His Sainte Victoire
During a public health crisis, the Beyeler Foundation could have contented itself with displaying its Rothkos, Monets, Giacomettis… from the permanent collection amassed by its founder, the dealer Ernst Beyeler (1921-2010). When the latter invited me to visit his site, which had just opened, looking out through the large windows of the building housing the institution designed by Renzo Piano, he cried out: “There’s my Sainte Victoire!” He was referring to his taste for contemplating the surrounding nature following the example of Paul Cézanne, who chose the little mountain just behind Aix-en-Provence as his preferred subject.
“Life” explained by Samuel Keller
It was somewhat in an extension of this spirit that the director of the Beyeler Foundation, Samuel Keller, agreed to stage a crazy project at the site, on view until July, which is called “Life”.
It was conceived by the Danish-Icelandic art superstar Olafur Eliasson (born in 1967), who was the subject of a retrospective at the Tate in 2019 then the Guggenheim in Bilbao (See here and here interviews of Olafur Eliasson). As the name indicates, of course it would be better to experience “Life” live, in a physical sense. One would note that he had fully removed the windows from one side of the building to literally allow the little pool to enter the architecture, with Renzo Piano’s blessing (1). (See here the interview of Samuel Keller speaking about the installation of Philippe Parreno)
He has tinted the water with uranine, a fluorescent green colour usually used for tracing the flow of water. Overlooking it is a wooden walkway which enables viewers to also observe the flora which he has had arranged following the advice of the Swiss landscape architect Günther Vogt.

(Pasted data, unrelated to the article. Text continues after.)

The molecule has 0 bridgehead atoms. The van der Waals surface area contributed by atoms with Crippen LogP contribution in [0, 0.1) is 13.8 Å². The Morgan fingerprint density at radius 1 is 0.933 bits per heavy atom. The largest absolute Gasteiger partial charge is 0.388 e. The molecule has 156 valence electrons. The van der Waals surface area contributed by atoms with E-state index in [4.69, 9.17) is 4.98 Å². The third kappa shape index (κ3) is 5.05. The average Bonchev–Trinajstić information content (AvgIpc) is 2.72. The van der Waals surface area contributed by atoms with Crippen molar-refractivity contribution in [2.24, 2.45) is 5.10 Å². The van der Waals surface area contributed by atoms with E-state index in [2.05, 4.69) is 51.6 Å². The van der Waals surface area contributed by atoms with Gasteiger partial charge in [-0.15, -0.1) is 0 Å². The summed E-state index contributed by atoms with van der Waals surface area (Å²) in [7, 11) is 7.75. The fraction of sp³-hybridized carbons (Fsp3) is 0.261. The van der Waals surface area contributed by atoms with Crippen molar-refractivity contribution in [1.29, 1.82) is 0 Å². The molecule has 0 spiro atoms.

The result is striking. In a very Beyeler spirit, it is both a place of contemplation, before which many visitors camp out day and night (the park remains open 24 hours a day), but also a presentation of minimal art, composed of cubes. The fluorescent green plays in contrast against the white of the walls. It could also be integrated with a new eco Land Art to caution us against the excesses of the human presence in nature.
But for all those who do not have the opportunity to visit, the Beyeler Foundation is proposing a very creative offering and way of understanding “Life”. Various cameras are active day and night, showing a live stream of the site with all its colourful variations due to the optical filters installed by Eliasson. A camera transmits the images from the installation and its context in a kaleidoscopic vision.
Flowers and ducks
The artist plays with this technology to observe all the elements in this together, humans, leaves, flowers, insects and animals which come and explore, like the ducks that love to wander around. He has also made a 3-minute introductory film.
1 kilo of bacteria
He says: “We carry nearly a kilo of bacteria inside us, inside our bodies. We are like walking caravans transporting all these other species.”
Public enemy number one
This shedding light on the conception of the human body clearly makes us think of the virus, public enemy number one, which has slowed the spinning of the earth for over a year now.
Intellectual, sensitive and sensual
Thanks to “Life”, Olafur is dreaming of helping us to “understand the time needed to encounter a work of art, to dive into it, be at one with it”. A project that is at the same time intellectual, sensitive and sensual. But swimming is strictly forbidden.
During the month of July the installation will be gradually dismantled live.
(1) Ordinarily, the little pool along with the waterlilies also contains an installation by Philippe Parreno, which the director of the Beyeler Foundation considers to be one of his favourite artworks.
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